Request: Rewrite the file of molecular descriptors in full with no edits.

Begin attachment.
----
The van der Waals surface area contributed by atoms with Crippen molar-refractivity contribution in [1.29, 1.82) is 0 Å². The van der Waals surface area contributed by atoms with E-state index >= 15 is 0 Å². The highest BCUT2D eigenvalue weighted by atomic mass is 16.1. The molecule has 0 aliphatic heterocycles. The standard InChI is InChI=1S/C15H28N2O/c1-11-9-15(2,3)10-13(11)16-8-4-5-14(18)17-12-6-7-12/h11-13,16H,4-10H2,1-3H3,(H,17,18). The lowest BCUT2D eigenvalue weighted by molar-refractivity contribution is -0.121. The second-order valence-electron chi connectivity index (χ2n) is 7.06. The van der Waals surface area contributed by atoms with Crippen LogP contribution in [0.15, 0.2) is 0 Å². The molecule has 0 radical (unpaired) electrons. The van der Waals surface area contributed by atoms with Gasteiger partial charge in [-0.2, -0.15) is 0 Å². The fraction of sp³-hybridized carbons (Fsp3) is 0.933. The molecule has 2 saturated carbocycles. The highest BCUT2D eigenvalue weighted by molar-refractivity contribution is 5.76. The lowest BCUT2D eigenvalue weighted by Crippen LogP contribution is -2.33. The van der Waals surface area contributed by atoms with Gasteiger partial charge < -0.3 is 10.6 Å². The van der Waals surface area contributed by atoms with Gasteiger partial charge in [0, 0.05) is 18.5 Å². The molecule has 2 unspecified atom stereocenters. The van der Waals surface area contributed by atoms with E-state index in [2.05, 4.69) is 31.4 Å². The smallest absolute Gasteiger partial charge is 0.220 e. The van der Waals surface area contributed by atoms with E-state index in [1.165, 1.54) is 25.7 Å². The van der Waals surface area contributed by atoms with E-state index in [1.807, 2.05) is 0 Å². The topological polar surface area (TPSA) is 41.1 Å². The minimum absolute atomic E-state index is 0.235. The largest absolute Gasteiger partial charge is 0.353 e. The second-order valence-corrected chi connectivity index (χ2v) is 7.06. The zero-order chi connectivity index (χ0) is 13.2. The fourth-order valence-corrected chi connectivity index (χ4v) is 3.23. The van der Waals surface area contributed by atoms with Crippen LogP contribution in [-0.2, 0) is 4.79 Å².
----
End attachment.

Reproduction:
The van der Waals surface area contributed by atoms with Crippen molar-refractivity contribution in [1.29, 1.82) is 0 Å². The van der Waals surface area contributed by atoms with E-state index >= 15 is 0 Å². The highest BCUT2D eigenvalue weighted by atomic mass is 16.1. The molecule has 0 aliphatic heterocycles. The standard InChI is InChI=1S/C15H28N2O/c1-11-9-15(2,3)10-13(11)16-8-4-5-14(18)17-12-6-7-12/h11-13,16H,4-10H2,1-3H3,(H,17,18). The lowest BCUT2D eigenvalue weighted by molar-refractivity contribution is -0.121. The second-order valence-electron chi connectivity index (χ2n) is 7.06. The van der Waals surface area contributed by atoms with Crippen LogP contribution in [0.15, 0.2) is 0 Å². The molecule has 0 radical (unpaired) electrons. The van der Waals surface area contributed by atoms with Gasteiger partial charge in [-0.2, -0.15) is 0 Å². The fraction of sp³-hybridized carbons (Fsp3) is 0.933. The molecule has 2 saturated carbocycles. The highest BCUT2D eigenvalue weighted by molar-refractivity contribution is 5.76. The lowest BCUT2D eigenvalue weighted by Crippen LogP contribution is -2.33. The van der Waals surface area contributed by atoms with Gasteiger partial charge < -0.3 is 10.6 Å². The van der Waals surface area contributed by atoms with Gasteiger partial charge in [0, 0.05) is 18.5 Å². The molecule has 2 unspecified atom stereocenters. The van der Waals surface area contributed by atoms with E-state index in [2.05, 4.69) is 31.4 Å². The smallest absolute Gasteiger partial charge is 0.220 e. The van der Waals surface area contributed by atoms with E-state index in [1.165, 1.54) is 25.7 Å². The van der Waals surface area contributed by atoms with E-state index in [1.807, 2.05) is 0 Å². The topological polar surface area (TPSA) is 41.1 Å². The minimum absolute atomic E-state index is 0.235. The largest absolute Gasteiger partial charge is 0.353 e. The second-order valence-corrected chi connectivity index (χ2v) is 7.06. The zero-order chi connectivity index (χ0) is 13.2. The fourth-order valence-corrected chi connectivity index (χ4v) is 3.23. The van der Waals surface area contributed by atoms with Crippen LogP contribution in [-0.2, 0) is 4.79 Å².